Vlad Savov at Engadget:
The Galaxy S II’s screen is nothing short of spectacular. Blacks are impenetrable, colors pop out at you, and viewing angles are supreme.
The Samsung Galaxy S II sports a 4.3-inch Super AMOLED Plus display. OLED displays will generally exhibit deeper blacks than almost any other display technology. I’m not a fan of colors that pop since that could simply mean overblown colors, but in the case of the Galaxy S II a most-welcome development is a setting called Background Effect, which allows you to control saturation levels.
We’d even go so far as to say it’s better than the iPhone 4’s screen, purely because, at 4.3 inches, it gives us so much more room to work with.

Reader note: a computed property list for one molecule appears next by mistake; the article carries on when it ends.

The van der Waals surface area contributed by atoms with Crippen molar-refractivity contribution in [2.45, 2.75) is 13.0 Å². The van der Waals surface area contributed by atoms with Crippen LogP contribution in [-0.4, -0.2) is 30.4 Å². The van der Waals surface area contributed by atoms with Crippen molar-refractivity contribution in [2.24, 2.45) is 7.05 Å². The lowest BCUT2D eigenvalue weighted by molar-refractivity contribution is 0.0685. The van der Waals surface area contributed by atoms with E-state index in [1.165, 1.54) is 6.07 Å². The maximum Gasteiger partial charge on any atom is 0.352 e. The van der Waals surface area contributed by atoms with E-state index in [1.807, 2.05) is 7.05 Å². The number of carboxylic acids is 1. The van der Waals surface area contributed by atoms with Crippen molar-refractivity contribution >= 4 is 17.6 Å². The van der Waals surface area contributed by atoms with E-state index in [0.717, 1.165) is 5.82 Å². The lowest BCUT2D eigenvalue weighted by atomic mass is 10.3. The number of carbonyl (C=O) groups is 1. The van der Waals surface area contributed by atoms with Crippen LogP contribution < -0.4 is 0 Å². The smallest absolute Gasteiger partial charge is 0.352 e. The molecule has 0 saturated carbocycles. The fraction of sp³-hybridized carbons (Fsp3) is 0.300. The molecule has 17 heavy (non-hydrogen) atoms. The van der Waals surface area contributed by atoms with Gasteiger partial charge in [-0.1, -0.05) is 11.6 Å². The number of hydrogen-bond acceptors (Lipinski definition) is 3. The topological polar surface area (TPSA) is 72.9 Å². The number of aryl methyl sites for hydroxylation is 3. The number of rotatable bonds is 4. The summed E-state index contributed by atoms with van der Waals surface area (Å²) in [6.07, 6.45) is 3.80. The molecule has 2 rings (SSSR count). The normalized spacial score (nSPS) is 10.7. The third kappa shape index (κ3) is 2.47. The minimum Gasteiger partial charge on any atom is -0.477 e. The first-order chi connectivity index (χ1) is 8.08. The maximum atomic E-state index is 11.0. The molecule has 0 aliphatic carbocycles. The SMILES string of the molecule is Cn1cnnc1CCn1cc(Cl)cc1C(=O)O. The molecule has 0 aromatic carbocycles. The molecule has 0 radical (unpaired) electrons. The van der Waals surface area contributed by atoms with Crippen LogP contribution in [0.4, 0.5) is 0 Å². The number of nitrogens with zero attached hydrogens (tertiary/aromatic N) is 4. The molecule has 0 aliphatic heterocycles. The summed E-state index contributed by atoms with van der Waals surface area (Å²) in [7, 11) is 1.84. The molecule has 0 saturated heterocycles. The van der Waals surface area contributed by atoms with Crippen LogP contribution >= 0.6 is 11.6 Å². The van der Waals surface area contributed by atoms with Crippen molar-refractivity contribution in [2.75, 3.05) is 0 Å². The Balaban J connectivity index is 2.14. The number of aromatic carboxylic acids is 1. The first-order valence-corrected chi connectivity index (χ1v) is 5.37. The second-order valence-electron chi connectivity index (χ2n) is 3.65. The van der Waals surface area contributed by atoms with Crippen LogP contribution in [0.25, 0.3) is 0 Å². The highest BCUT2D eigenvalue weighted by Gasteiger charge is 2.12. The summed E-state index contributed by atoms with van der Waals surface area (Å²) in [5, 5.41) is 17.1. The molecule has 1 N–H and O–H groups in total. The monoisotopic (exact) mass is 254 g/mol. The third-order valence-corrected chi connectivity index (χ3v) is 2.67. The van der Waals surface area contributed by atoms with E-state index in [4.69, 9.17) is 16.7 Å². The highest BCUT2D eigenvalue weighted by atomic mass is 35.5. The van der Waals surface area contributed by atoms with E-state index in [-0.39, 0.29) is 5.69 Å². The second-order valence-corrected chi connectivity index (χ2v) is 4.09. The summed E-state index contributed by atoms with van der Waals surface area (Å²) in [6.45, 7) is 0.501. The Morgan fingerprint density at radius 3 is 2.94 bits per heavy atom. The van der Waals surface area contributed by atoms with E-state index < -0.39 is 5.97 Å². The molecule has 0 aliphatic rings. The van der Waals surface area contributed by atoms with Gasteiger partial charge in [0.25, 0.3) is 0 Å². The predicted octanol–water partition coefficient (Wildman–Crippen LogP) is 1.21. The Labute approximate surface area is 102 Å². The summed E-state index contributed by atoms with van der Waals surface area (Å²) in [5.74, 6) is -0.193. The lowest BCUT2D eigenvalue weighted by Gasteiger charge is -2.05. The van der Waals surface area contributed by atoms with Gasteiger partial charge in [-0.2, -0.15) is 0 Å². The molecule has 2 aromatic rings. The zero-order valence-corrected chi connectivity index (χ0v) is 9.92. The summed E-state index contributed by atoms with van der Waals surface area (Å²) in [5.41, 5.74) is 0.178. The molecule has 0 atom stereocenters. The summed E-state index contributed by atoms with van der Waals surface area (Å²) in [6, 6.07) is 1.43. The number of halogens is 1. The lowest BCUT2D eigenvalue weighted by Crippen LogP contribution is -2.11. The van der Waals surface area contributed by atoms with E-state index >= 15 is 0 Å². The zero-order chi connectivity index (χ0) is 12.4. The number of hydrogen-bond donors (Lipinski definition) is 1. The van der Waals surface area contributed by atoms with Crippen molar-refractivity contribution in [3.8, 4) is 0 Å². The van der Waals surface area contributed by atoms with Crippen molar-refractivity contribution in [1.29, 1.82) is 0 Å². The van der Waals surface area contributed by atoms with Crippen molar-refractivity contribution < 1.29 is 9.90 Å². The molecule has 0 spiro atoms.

The 4.3-inch Super AMOLED Plus display is better than the 3.5-inch IPS Retina Display, because it’s bigger? Sounds weak. The 4.3-inch Super AMOLED Plus has a pixel format of 800×480, which translates into less room in terms of pixels than the 960×640 found on the 3.5-inch IPS Retina Display. And this is a true apples-to-apples comparison because the Super AMOLED Plus display goes back to a typical RGB stripe sub-pixel structure, which I explain in detail in Samsung Super AMOLED Plus: Dumps PenTile Matrix, Goes Real-Stripe (RGB).
The resolution on the 4.3-inch Super AMOLED Plus display is 217 ppi. I’m merely speculating but someone with a 20/20 vision looking at the Samsung Galaxy S II at a distance of around 12 inches will be able to see the individual pixels. There is a bit of a difference in the way a pixel looks on an OLED display compared to a pixel on a LCD. An OLED phosphor burns, unlike a pixel on a LCD, so it will be more difficult to see individual OLED pixels than on a LCD. So the difference in the overall visual experience of using the Super AMOLED Plus compared to the higher-resolution Retina Display might be less than the difference the numbers indicate.